Review: Tana Talk 4 by Benny the Butcher

This is a republishing of a post I wrote for my now defunct music newsletter. Substack sucks so the post is here now.

Each of the Griselda crew has their particular style. Conway the Machine’s slower introspective verses always pack a punch. Westside Gunn’s adlibs add much needed levity to any track he is on. Benny the Butcher brings the grime.

I don’t mean the UK hiphop sub-genre but the dirt you would find on well worn city streets. Every Benny verse drips with a grit that only feels authentic but also has the confidence of someone who truly understands the subject matter they are rapping about.

Hip-hop verses are often filled with braggadocio which in the hands of the best rappers in the game don’t feel like kayfabe but instead the real lived experiences of the rapper turned into words.

Benny is without a doubt one of the best rappers in the game and in Tana Talk 4, the Butcher delivers album filled with one gritty song after another.

Let’s dive into the album some by breaking down some individual tracks.

Track List

  1. Johnny P’s Caddy (featuring J. Cole)
  2. Back 2x (featuring Stove God Cooks)
  3. Super Plug
  4. Weekend In The Perry’s (featuring Boldy James)
  5. 10 More Commandments (featuring Diddy)
  6. Tyson vs. Ali (featuring Conway The Machine)
  7. Uncle Bun (featuring 38 Spesh)
  8. Thowy’s Revenge
  9. Billy Joe
  10. Guerrero (featuring Westside Gunn)
  11. Bust A Brick Nick
  12. Mr. Chow Hall

Total length: 40m27s

Johnny P’s Caddy

Right off the bat, Benny comes in blazing hot with this track that was one of the singles. With a beat from the inimitable Alchemist, Benny spits confident line after another.

My ability to turn words to imagery prolly the reason they gon’ remember me

Indeed, Benny’s verses always paint a vivid picture. I’d like to think if Benny was making this kinda music back when The Wire was airing, he would be part of the show’s soundtrack.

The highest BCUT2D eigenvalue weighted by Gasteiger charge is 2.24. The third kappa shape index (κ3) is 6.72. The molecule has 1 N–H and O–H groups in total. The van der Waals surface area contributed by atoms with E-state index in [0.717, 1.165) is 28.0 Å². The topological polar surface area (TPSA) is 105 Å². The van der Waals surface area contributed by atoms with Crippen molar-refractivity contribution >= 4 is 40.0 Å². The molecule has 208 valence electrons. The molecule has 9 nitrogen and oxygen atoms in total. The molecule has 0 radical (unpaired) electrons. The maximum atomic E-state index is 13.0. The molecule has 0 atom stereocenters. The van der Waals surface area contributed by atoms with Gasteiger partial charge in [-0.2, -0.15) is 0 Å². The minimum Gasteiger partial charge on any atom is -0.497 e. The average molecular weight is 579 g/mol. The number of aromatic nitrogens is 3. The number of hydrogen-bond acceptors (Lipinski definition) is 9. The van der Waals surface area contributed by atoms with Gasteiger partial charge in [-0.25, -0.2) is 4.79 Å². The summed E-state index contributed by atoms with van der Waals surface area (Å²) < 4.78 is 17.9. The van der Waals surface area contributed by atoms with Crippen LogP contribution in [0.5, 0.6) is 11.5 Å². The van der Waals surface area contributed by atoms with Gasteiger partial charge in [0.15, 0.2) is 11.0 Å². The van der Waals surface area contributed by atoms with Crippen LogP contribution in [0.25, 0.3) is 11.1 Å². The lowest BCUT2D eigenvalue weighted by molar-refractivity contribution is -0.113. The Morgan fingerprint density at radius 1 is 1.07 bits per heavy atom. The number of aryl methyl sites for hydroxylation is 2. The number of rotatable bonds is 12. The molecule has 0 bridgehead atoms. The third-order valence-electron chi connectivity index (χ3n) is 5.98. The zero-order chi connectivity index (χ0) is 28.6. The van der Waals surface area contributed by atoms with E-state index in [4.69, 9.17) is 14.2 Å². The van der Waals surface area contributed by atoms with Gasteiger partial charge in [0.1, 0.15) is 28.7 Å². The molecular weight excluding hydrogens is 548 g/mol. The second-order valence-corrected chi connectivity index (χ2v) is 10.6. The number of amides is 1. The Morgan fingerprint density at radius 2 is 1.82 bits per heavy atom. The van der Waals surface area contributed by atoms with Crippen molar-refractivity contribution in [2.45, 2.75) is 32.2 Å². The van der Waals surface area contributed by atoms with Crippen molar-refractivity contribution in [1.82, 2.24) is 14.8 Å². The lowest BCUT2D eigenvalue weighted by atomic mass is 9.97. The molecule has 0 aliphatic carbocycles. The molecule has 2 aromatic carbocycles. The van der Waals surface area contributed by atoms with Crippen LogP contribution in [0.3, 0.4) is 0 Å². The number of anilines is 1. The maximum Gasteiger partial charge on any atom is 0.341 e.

J. Cole’s feature here is also one that came as a surprise to me when the track came out as a single. Cole did the feature for free which to me is a show of respect from one great rapper to another.

I’m prolly gon’ go to Hell and Jesus ask for a feature
I’m higher than niggas and don’t need a bag full of reefer
Some see the glass as empty, I see a glass full of ether
Collectin’ his bread en masse like he a Catholic preacher
Just to count a nigga cash, you might need a calculus teacher
Eureka, Einstein on the brink of the theory of relativity
Really, no MC equal, feel me?

J. Cole couldn’t resist the physics pun heh. It is another one of those lines that only works if you are Jeremiah Cole, otherwise it would sound hella corny.

Back 2x

Personally, I’m not a huge fan of the feature on this track. While Stove God’s verse sounds grimy as fuck and meshes with Benny’s style and content, his voice is just a tad annoying to me. He’s got one of those voices that gets on my nerves.

All that aside, Stove’s verse itself is hard as fuck:

Was cookin’ hard with my left (Left)
Parallel parkin’ my Lex’
Hear the barkin’ from them bundles, had that dog food on deck
Now my last check look like I play for the Nets

Benny also flexes some more and puts himself with the likes of 2Pac (RIP) and Boldy James and yeah, he ain’t wrong about that.

My style mixed with Boldy James now and 2Pac then (Then)
Don’t compare me to no nigga that’s not in the top ten (Don’t do that)

Super Plug

You know a track is gonna sound incredible when you hear the Alchemist tag at the beginning of the track. Super Plug’s beat has this ethereal vibe to it, it sounds like a piano? I’m not entirely sure, whatever it is Uncle Al just does not miss with the production. Every time I hear a Alchemist beat, I always go “damn, how is he so good?”.

Lyrically, this track is story time with Benny. A story about moving drugs:

Oh shit, I been on since like the old Clipse
Sixteen hour road trip for the whole brick

Benny asserting that he’s been in the game for a long ass time and he put in the work. Sixteen hour road trip sounds hella tiring.

Weekends in the Perry’s

Another wonderful beat from Uncle Al, that repeated sample being looped in the background is just perfect for the feature on this track. I’m a big fan of Boldy James understated style and this beat is just the kind of stuff he just floats on.

Had to quit blazin’ cigarettes (Uh huh)
Was two-timin’ my dame, I’m a bigamist
But the gang half of the blame, I live with regret (Yeah), my brain a bit of a wreck